THE HAJI ALI Dargah, one of the most recognisable landmarks in the city, is the perfect contrast to the rush of traffic on the road opposite it. Surrounded by the Arabian Sea, the iconic white dome houses the tomb of Iranian saint Pir Haji Ali Shah Bukhari and is said to have been first constructed in 1431. The dargah has been in the news recently over women’s protests, seeking the right to the shrine’s sanctum sanctorum, with the Bombay High Court hearing a petition on the subject.
Despite the serenity of the dargah, however, the long-winding causeway leading from Lala Lajpat Rai Marg to the shrine runs into the same problems encountered by visitors to several other famous places of worship.
Those headed to the Haji Ali dargah, which sees around 20,000 visitors daily, cannot really avoid the aggressive chadar sellers along the causeway. The chadar is the cover sheet for the tomb comprising flowers or cloth, an offering followed at several dargahs. The vendors of the offering, positioned along the causeway, not only call out to prospective customers but also sometimes grab devotees by the hand, hoping to make a sale. The intense competition among the several chadar stalls is a daily nuisance for visitors.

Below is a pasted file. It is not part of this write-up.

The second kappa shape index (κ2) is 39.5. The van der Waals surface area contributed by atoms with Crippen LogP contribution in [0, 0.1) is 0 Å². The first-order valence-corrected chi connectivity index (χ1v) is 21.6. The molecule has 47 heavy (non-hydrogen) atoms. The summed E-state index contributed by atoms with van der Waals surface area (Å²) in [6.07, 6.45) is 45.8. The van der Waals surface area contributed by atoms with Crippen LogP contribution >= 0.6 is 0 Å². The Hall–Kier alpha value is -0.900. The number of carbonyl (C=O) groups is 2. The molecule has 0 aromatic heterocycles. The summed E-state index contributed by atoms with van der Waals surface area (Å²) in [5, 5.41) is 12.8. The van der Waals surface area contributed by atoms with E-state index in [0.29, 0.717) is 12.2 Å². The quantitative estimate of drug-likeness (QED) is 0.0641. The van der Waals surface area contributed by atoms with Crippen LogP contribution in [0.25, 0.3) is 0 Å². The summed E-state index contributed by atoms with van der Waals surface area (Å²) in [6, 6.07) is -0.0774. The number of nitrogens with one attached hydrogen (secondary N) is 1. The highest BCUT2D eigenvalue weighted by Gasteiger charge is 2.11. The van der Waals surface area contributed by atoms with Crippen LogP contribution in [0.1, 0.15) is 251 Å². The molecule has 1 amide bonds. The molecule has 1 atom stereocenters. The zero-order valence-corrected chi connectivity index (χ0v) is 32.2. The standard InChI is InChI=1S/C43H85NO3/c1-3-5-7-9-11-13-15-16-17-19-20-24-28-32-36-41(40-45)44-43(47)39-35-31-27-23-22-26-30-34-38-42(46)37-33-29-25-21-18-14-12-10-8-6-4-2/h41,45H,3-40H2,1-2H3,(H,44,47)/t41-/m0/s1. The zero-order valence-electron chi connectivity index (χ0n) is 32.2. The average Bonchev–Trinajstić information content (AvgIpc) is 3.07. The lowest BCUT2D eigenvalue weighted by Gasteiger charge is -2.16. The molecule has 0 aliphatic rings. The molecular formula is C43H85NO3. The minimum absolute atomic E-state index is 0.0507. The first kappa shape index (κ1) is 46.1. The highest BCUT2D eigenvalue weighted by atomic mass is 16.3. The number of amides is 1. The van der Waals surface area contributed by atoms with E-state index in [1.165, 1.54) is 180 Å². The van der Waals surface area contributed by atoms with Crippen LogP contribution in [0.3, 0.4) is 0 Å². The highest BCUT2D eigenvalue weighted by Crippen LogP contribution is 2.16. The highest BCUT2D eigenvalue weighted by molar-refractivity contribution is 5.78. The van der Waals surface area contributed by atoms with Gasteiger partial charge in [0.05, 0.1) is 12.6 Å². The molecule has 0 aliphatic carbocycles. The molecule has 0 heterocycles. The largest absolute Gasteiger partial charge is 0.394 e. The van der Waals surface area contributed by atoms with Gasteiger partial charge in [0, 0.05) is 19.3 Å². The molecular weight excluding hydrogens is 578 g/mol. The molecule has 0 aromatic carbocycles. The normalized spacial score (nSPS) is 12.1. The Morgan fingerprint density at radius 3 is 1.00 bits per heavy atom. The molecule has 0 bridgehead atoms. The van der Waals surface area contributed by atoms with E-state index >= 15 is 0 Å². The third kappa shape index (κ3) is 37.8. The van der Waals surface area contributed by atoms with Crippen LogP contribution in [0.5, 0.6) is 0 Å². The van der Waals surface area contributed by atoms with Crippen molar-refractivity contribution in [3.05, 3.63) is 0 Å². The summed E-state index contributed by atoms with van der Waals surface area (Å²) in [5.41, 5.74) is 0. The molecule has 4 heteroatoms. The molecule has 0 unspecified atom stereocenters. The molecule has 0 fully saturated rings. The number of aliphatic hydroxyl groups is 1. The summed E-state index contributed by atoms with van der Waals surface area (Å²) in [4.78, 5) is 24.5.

“All places of worship are surrounded by shops selling religious items. These shopkeepers can get aggressive. But holding a person’s hand and forcibly stopping him is taking it too far. They should respect the holiness associated with the place,” said Fazlur Rahim, a Hyderabad resident who came to the city with his family to meet his relatives.
Rizwan Merchant, a trustee of the Haji Ali dargah, however, said he was not aware of such aggressive behaviour by shopkeepers on the causeway.
Other visitors at the shrine also pointed out that during low tide, the initial stretch of the causeway is surrounded by garbage returned by the waves, an unseemly sight before reaching the pristine white shrine, an example of the Indo-Islamic style of architecture.
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